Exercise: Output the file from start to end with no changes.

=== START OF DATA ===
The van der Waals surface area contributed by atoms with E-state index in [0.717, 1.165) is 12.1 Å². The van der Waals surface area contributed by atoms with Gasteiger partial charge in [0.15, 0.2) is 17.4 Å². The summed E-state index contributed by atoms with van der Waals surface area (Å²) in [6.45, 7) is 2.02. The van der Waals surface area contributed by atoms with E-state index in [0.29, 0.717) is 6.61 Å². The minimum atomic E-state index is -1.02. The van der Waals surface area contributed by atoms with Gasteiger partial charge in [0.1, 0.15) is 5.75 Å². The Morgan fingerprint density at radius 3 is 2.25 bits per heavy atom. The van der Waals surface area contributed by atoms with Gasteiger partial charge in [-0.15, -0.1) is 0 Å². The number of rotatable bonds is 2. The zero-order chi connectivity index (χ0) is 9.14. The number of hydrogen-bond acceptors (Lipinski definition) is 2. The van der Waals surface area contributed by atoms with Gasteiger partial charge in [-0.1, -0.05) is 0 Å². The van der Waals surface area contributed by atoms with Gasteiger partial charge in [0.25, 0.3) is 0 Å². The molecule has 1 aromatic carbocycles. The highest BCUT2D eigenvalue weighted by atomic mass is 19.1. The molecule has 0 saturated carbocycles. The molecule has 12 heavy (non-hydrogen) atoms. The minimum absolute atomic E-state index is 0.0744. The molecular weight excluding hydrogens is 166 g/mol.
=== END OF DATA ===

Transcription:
The van der Waals surface area contributed by atoms with E-state index in [0.717, 1.165) is 12.1 Å². The van der Waals surface area contributed by atoms with Gasteiger partial charge in [0.15, 0.2) is 17.4 Å². The summed E-state index contributed by atoms with van der Waals surface area (Å²) in [6.45, 7) is 2.02. The van der Waals surface area contributed by atoms with E-state index in [0.29, 0.717) is 6.61 Å². The minimum atomic E-state index is -1.02. The van der Waals surface area contributed by atoms with Gasteiger partial charge in [0.1, 0.15) is 5.75 Å². The Morgan fingerprint density at radius 3 is 2.25 bits per heavy atom. The van der Waals surface area contributed by atoms with Gasteiger partial charge in [-0.15, -0.1) is 0 Å². The number of rotatable bonds is 2. The zero-order chi connectivity index (χ0) is 9.14. The number of hydrogen-bond acceptors (Lipinski definition) is 2. The van der Waals surface area contributed by atoms with Gasteiger partial charge in [-0.1, -0.05) is 0 Å². The van der Waals surface area contributed by atoms with Gasteiger partial charge in [0.25, 0.3) is 0 Å². The molecule has 1 aromatic carbocycles. The highest BCUT2D eigenvalue weighted by atomic mass is 19.1. The molecule has 0 saturated carbocycles. The molecule has 12 heavy (non-hydrogen) atoms. The minimum absolute atomic E-state index is 0.0744. The molecular weight excluding hydrogens is 166 g/mol.